Monday, June 27, 2011

Activation Day - June 13th

The day I had been looking forward to finally arrived.  Monday, June 13th.  This visit would be a two part process, the initial activation on the 13th to get my ear used to hearing again, then an adjustment the next day.  Believe it or not, I was more anxious about this day than I was about surgery.  All that work and preparation, will it pay off?  What will I hear?

The appointment wasn't until 3pm, so we didn't need to travel to Rochester the night before.  We drove down that day, checked into our hotel with about an hour and a half to spare.  This time we decided to stay at the Marriott.  The room was pleasant enough and even closer to the Mayo Clinic than where we were before.  I couldn't wait!  I can't wait! 

We were pretty early getting to the first appointment, but what else could I do?  I was excited!  Of course, our wait was that much longer and my appointment was late on top of that.  But everything is worth it.  When my appointment finally came, Dave & I were led into the audiologist's office and we sat down in our chairs.  I could see the suitcase with my equipment nearby.  She came in and I was all smiles, I am ready to go.

After testing the magnet used to attach the external part to the internal part, the device was placed on.  The first magnet wasn't strong enough and the audiologist suggested that I may still be somewhat swollen from the surgery, down the road we may not need as strong of a magnet.  After testing the device on her computer, a few loud beeps came through that surprised me and caused me to jump in my chair a little.  We began testing.  She played tones in a series, she would play each tone 2 - 5 times and I would tell her how many times I heard that tone.  She said I did this very, very well.  If I could hear it, even the smallest sound, I usually counted them correctly.  Finally, she "turned it on".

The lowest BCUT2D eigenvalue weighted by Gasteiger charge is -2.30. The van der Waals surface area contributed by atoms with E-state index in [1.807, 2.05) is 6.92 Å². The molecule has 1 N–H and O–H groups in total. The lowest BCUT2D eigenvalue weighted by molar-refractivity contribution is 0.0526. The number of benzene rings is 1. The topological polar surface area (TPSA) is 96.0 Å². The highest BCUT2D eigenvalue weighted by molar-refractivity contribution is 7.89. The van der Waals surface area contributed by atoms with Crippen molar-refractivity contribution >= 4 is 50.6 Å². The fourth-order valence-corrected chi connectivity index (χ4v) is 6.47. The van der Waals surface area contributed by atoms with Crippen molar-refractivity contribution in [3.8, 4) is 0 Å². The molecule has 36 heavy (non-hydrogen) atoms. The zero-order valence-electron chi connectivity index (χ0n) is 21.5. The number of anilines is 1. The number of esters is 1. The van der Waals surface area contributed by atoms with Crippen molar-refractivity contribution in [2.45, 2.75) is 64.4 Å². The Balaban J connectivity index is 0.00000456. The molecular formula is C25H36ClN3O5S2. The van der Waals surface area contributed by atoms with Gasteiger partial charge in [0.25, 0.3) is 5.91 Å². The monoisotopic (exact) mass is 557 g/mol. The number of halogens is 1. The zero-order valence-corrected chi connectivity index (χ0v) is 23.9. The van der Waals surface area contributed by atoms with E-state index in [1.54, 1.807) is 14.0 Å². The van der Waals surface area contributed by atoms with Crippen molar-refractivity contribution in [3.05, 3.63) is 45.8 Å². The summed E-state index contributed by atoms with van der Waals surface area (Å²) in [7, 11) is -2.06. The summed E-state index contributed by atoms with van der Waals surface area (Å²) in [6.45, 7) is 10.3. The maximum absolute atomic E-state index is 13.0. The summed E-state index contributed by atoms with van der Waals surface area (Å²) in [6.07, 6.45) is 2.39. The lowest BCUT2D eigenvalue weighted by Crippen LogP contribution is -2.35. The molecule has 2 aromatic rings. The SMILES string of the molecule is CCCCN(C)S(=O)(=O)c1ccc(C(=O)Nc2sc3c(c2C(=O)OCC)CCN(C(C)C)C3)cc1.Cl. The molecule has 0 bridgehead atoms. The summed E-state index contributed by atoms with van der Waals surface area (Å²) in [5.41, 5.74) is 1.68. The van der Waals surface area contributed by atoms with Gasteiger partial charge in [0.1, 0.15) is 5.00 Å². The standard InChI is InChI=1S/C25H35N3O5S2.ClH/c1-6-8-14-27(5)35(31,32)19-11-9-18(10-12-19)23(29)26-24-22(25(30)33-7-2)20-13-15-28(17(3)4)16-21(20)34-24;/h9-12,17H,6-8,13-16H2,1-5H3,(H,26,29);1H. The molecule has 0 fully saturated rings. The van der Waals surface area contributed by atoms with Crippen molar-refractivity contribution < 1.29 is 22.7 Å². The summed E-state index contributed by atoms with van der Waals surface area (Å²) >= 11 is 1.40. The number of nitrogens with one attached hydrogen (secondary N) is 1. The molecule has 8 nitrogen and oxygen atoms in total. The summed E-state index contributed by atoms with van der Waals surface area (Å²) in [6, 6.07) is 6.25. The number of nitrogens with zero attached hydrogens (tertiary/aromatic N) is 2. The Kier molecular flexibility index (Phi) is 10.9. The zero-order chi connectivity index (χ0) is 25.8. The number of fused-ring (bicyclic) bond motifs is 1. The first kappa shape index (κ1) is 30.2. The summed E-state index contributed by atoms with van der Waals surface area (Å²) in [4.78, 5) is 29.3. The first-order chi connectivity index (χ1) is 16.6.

I'll be honest, I had no idea what to expect, but I didn't expect it to be so confusing.  The best way to describe my hearing is the constant pinging of a pinball machine.  I was warned that my brain needs to relearn to hear sounds in a different way.  I really, really have my work cut out for me!

She gave me a few pieces of equipment along with a couple of instruction manuals to take back to the hotel that day.  Extra rechargeable batteries and the battery charger, the remote and remote charger and the device "dehydrator" device.  All to be plugged in that night.  It's not going to be as simple as taking it off every night anymore, I have to plug all of this stuff in every night.  I hope Dave can build me a special piece of furniture to set near my bed to put all of this.

Dave and I grabbed a shuttle from the Mayo Clinic to St. Mary's hospital and walked to the Canadian Honker for dinner.  We usually hit the finer restaurants but decided to give this restaurant which was a local favorite a try.  I had a Lady Godiva Martini to celebrate my first day of hearing.  I can't gauge how loud of a place it is, but I couldn't decipher any sounds.  Dave described that it was a very talkative environment with a little music in the background.  All I could hear was a constant pinging of tones.  It was much harder to communicate with Dave.  I would find out later that my brain was working double time trying to decipher the sound at the same time I was trying to lip read.  The hearing is trying to catch up with the lip reading.  Sounds confusing, it's frustrating to say the least.